MaxDiff (maximum difference scaling) is another popular methods that creates a hierarchy of preferences relating to a specific choice. It does this by forcing respondents to pick only the most important and least important item from a cycled list of attributes, helping to identify which they truly value. It can accommodate large numbers of drivers whilst still delivering rankings showing the relative importance of the items being rated. We love this approach and highly recommend it as a very reliable and valid driver analysis approach.

If you'd like a more comprehensive look at the different methods of driver analysis, including their pros and cons, download our FREE printable Driver Analysis Guide using the form at the bottom of this page.

Hybrid methods

Hybrid methods use a combination of stated (explicit) and derived (implicit) approaches to classify drivers rather than create hierarchies. (As such, we refer to them as "Im-Ex".)

A classification of drivers is, in many cases, actually more useful than a simple hierarchy because it potentially reveals how you should treat each driver and provides a lot more room to play with your product claims and marketing communications.

Im-Ex Quadrant is the simplest of the hybrid approaches and is loosely related to the Kano model of understanding customer preferences. It uses a simple stated importance measure but then adds a derived measure of importance and crosses them to create four quadrants of drivers. The downside of this method is that it tends not to work as well in markets where customers/users do not have a good knowledge and/or opinion of the competitive set. That said, this is still a very useful method, particularly in markets where there is strong competition and customers/users are likely to have formed opinions and/or have experience with a number of competitors.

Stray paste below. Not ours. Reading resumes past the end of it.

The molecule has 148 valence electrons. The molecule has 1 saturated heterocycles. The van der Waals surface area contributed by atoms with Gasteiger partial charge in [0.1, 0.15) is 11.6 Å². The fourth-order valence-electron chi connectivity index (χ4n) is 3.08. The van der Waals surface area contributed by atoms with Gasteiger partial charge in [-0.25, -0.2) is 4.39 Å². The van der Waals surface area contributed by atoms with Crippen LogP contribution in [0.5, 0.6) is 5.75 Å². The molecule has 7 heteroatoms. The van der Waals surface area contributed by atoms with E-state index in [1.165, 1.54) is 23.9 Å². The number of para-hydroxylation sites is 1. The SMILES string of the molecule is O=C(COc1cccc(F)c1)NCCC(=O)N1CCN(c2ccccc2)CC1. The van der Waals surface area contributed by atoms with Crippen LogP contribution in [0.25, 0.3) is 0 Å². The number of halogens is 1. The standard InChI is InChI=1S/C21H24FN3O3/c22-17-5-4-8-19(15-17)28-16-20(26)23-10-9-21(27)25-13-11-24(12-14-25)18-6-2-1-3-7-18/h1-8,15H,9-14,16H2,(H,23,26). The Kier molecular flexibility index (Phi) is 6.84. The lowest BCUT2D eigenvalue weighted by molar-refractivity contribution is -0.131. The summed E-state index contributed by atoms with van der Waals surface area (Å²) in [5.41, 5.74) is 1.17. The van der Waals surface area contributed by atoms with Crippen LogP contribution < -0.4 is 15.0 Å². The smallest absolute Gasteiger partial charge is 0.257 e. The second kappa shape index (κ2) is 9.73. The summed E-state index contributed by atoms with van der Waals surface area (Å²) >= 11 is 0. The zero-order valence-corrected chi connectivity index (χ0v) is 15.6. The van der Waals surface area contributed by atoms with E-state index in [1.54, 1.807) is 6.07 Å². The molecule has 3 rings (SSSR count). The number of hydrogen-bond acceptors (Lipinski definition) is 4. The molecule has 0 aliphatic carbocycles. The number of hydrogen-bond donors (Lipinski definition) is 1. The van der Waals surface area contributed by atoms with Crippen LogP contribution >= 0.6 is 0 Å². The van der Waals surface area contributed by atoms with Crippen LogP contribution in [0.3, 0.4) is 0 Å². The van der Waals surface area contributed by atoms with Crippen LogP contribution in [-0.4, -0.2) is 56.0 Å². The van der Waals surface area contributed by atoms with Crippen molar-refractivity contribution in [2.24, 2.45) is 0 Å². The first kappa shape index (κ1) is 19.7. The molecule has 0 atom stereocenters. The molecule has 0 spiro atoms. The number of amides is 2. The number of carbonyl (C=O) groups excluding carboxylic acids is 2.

Im-Ex Polygraph uses similar data as the Quadrant method but adds the concept of “attractors” and “detractors” to create a more sophisticated method of classification. The Polygraph essentially compares what people say they are attracted to or detracted by in a brand/option (stated importance), to the features of brands/options they are actually attracted to or detracted by (derived importance). In doing so, the analysis takes into consideration both cognitive biases and less spoken motivators.

As it turns out, the Polygraph in practice is a research output with a lot of utility because it enables a brand to focus on the core attractors and “wow” factors it can deliver, while worrying less about other areas that it might not have, but which it now knows fall in the “nice-to-haves” bucket. Conversely, it can avoid the areas that really detract (core detractors and “whoa” factors) while worrying less about some negative areas which, although detractors, turn out to be not as bad as stated. We have found this to be true across numerous categories and among brand custodians such as CEOs, CMOs, COOs as well as insights professionals.

Which method is best for you?

As we have seen, there are many ways and methods to do driver analysis from the most simple stated importance exercise where we get in-category respondents to rate the importance of certain attributes using a simple 10-point scale, to the more complex such as choice-based methods using maximum difference scaling and, of course, derived methods which link product attributes to a dependent variable such as purchase propensity or product satisfaction.

The chosen method will depend on many things and, of course, budget and timing constraints. In a perfect world, we would always move beyond just stated importance or rankings to ensure that we are tapping into consumers’ minds beyond just the rational thinking (System 2) into something that better approximates how choosers really do choose in the real world, incorporating our emotional and cognitive biases and use of shortcuts and heuristics (System 1 thinking).

Let D&M Research create and tailor a driver analysis study to suit you.

For a detailed guide to the methods used in driver analysis, and the pros and cons of each, download our printable Driver Analysis Guide